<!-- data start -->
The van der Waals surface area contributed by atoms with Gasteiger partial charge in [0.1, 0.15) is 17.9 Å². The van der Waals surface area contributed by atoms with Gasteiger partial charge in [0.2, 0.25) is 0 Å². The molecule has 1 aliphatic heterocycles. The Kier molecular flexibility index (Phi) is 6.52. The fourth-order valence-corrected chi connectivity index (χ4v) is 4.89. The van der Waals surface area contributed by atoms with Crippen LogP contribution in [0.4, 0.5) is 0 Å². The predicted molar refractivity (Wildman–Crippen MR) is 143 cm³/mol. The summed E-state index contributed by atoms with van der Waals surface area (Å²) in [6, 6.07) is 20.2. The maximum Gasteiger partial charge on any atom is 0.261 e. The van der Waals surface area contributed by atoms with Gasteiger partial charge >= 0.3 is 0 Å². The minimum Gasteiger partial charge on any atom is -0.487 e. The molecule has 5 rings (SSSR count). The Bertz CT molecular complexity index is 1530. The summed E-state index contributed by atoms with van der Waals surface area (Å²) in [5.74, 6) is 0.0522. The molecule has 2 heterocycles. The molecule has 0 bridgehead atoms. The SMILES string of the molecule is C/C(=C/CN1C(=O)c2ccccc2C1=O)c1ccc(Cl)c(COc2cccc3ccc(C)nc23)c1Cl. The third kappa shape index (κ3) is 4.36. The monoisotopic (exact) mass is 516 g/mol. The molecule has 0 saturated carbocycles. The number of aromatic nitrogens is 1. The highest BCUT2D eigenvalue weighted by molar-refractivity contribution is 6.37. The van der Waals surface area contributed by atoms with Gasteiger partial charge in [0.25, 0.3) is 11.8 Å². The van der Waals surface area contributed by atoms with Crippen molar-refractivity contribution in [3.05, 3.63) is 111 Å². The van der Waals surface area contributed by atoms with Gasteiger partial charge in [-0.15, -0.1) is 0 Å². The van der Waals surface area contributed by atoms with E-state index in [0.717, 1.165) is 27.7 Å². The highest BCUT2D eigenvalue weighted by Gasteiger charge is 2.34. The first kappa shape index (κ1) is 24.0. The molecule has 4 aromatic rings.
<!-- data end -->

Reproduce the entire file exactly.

The van der Waals surface area contributed by atoms with Gasteiger partial charge in [0.1, 0.15) is 17.9 Å². The van der Waals surface area contributed by atoms with Gasteiger partial charge in [0.2, 0.25) is 0 Å². The molecule has 1 aliphatic heterocycles. The Kier molecular flexibility index (Phi) is 6.52. The fourth-order valence-corrected chi connectivity index (χ4v) is 4.89. The van der Waals surface area contributed by atoms with Crippen LogP contribution in [0.4, 0.5) is 0 Å². The predicted molar refractivity (Wildman–Crippen MR) is 143 cm³/mol. The summed E-state index contributed by atoms with van der Waals surface area (Å²) in [6, 6.07) is 20.2. The maximum Gasteiger partial charge on any atom is 0.261 e. The van der Waals surface area contributed by atoms with Gasteiger partial charge >= 0.3 is 0 Å². The minimum Gasteiger partial charge on any atom is -0.487 e. The molecule has 5 rings (SSSR count). The Bertz CT molecular complexity index is 1530. The summed E-state index contributed by atoms with van der Waals surface area (Å²) in [5.74, 6) is 0.0522. The molecule has 2 heterocycles. The molecule has 0 bridgehead atoms. The SMILES string of the molecule is C/C(=C/CN1C(=O)c2ccccc2C1=O)c1ccc(Cl)c(COc2cccc3ccc(C)nc23)c1Cl. The third kappa shape index (κ3) is 4.36. The monoisotopic (exact) mass is 516 g/mol. The molecule has 0 saturated carbocycles. The number of aromatic nitrogens is 1. The highest BCUT2D eigenvalue weighted by molar-refractivity contribution is 6.37. The van der Waals surface area contributed by atoms with Gasteiger partial charge in [0.25, 0.3) is 11.8 Å². The van der Waals surface area contributed by atoms with Crippen molar-refractivity contribution in [3.05, 3.63) is 111 Å². The van der Waals surface area contributed by atoms with Gasteiger partial charge in [-0.15, -0.1) is 0 Å². The van der Waals surface area contributed by atoms with E-state index in [0.717, 1.165) is 27.7 Å². The highest BCUT2D eigenvalue weighted by Gasteiger charge is 2.34. The first kappa shape index (κ1) is 24.0. The molecule has 4 aromatic rings.